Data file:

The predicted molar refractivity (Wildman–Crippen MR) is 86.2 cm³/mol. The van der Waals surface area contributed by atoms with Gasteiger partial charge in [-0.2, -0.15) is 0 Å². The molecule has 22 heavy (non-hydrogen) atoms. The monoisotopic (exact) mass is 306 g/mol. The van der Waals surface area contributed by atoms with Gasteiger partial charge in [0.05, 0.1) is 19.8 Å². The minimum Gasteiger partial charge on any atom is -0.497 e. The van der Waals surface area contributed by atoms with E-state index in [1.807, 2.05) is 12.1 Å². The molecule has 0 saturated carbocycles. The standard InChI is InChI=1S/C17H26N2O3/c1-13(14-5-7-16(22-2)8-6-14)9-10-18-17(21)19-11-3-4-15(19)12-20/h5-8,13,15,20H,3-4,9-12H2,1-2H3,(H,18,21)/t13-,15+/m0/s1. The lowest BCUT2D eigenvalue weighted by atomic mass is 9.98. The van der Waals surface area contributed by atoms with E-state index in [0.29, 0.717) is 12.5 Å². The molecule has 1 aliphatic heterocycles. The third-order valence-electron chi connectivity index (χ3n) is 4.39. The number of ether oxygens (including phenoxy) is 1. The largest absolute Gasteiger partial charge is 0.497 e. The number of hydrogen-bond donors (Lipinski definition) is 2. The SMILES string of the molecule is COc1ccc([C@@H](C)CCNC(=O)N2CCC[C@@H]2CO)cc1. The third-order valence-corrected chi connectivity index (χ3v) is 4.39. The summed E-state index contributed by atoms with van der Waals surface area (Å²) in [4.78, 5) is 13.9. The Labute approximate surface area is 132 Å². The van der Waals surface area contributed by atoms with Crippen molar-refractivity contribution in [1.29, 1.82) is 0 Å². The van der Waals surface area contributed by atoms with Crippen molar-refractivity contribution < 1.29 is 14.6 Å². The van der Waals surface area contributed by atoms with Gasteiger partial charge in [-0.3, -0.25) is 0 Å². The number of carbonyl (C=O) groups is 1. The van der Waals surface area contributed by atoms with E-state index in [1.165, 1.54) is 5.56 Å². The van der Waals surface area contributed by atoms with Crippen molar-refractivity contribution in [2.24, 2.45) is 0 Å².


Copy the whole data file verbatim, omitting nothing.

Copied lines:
The predicted molar refractivity (Wildman–Crippen MR) is 86.2 cm³/mol. The van der Waals surface area contributed by atoms with Gasteiger partial charge in [-0.2, -0.15) is 0 Å². The molecule has 22 heavy (non-hydrogen) atoms. The monoisotopic (exact) mass is 306 g/mol. The van der Waals surface area contributed by atoms with Gasteiger partial charge in [0.05, 0.1) is 19.8 Å². The minimum Gasteiger partial charge on any atom is -0.497 e. The van der Waals surface area contributed by atoms with E-state index in [1.807, 2.05) is 12.1 Å². The molecule has 0 saturated carbocycles. The standard InChI is InChI=1S/C17H26N2O3/c1-13(14-5-7-16(22-2)8-6-14)9-10-18-17(21)19-11-3-4-15(19)12-20/h5-8,13,15,20H,3-4,9-12H2,1-2H3,(H,18,21)/t13-,15+/m0/s1. The lowest BCUT2D eigenvalue weighted by atomic mass is 9.98. The van der Waals surface area contributed by atoms with E-state index in [0.29, 0.717) is 12.5 Å². The molecule has 1 aliphatic heterocycles. The third-order valence-electron chi connectivity index (χ3n) is 4.39. The number of ether oxygens (including phenoxy) is 1. The largest absolute Gasteiger partial charge is 0.497 e. The number of hydrogen-bond donors (Lipinski definition) is 2. The SMILES string of the molecule is COc1ccc([C@@H](C)CCNC(=O)N2CCC[C@@H]2CO)cc1. The third-order valence-corrected chi connectivity index (χ3v) is 4.39. The summed E-state index contributed by atoms with van der Waals surface area (Å²) in [4.78, 5) is 13.9. The Labute approximate surface area is 132 Å². The van der Waals surface area contributed by atoms with Crippen molar-refractivity contribution in [1.29, 1.82) is 0 Å². The van der Waals surface area contributed by atoms with Crippen molar-refractivity contribution < 1.29 is 14.6 Å². The van der Waals surface area contributed by atoms with Gasteiger partial charge in [-0.3, -0.25) is 0 Å². The number of carbonyl (C=O) groups is 1. The van der Waals surface area contributed by atoms with E-state index in [1.165, 1.54) is 5.56 Å². The van der Waals surface area contributed by atoms with Crippen molar-refractivity contribution in [2.24, 2.45) is 0 Å².